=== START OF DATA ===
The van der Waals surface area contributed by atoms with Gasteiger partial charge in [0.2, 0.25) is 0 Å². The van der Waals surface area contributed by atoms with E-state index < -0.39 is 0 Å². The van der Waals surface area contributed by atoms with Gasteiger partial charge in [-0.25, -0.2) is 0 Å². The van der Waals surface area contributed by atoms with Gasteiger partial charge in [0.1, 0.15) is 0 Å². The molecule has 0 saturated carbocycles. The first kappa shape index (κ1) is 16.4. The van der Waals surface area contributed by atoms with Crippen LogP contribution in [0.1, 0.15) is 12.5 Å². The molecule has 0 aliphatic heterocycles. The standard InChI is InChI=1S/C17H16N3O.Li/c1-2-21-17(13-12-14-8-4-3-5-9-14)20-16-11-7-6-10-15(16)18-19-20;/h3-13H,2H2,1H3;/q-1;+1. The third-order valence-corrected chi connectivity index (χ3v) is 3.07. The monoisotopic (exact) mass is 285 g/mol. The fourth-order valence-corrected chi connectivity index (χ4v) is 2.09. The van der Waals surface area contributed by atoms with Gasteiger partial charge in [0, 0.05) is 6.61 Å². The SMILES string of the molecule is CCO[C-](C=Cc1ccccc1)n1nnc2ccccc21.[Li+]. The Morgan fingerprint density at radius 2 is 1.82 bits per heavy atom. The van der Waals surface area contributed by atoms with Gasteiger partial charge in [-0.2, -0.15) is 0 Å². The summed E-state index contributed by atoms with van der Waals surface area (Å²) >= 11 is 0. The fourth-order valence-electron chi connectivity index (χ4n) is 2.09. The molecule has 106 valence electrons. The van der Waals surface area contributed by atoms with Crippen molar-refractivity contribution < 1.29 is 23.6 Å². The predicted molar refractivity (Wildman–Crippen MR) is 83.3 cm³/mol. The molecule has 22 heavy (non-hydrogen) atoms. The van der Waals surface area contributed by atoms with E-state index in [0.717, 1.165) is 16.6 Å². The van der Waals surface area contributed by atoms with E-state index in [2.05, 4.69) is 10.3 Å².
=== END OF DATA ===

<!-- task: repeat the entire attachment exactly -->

The van der Waals surface area contributed by atoms with Gasteiger partial charge in [0.2, 0.25) is 0 Å². The van der Waals surface area contributed by atoms with E-state index < -0.39 is 0 Å². The van der Waals surface area contributed by atoms with Gasteiger partial charge in [-0.25, -0.2) is 0 Å². The van der Waals surface area contributed by atoms with Gasteiger partial charge in [0.1, 0.15) is 0 Å². The molecule has 0 saturated carbocycles. The first kappa shape index (κ1) is 16.4. The van der Waals surface area contributed by atoms with Crippen LogP contribution in [0.1, 0.15) is 12.5 Å². The molecule has 0 aliphatic heterocycles. The standard InChI is InChI=1S/C17H16N3O.Li/c1-2-21-17(13-12-14-8-4-3-5-9-14)20-16-11-7-6-10-15(16)18-19-20;/h3-13H,2H2,1H3;/q-1;+1. The third-order valence-corrected chi connectivity index (χ3v) is 3.07. The monoisotopic (exact) mass is 285 g/mol. The fourth-order valence-corrected chi connectivity index (χ4v) is 2.09. The van der Waals surface area contributed by atoms with Gasteiger partial charge in [0, 0.05) is 6.61 Å². The SMILES string of the molecule is CCO[C-](C=Cc1ccccc1)n1nnc2ccccc21.[Li+]. The Morgan fingerprint density at radius 2 is 1.82 bits per heavy atom. The van der Waals surface area contributed by atoms with Gasteiger partial charge in [-0.2, -0.15) is 0 Å². The summed E-state index contributed by atoms with van der Waals surface area (Å²) >= 11 is 0. The fourth-order valence-electron chi connectivity index (χ4n) is 2.09. The molecule has 106 valence electrons. The van der Waals surface area contributed by atoms with Crippen molar-refractivity contribution < 1.29 is 23.6 Å². The predicted molar refractivity (Wildman–Crippen MR) is 83.3 cm³/mol. The molecule has 22 heavy (non-hydrogen) atoms. The van der Waals surface area contributed by atoms with E-state index in [0.717, 1.165) is 16.6 Å². The van der Waals surface area contributed by atoms with E-state index in [2.05, 4.69) is 10.3 Å².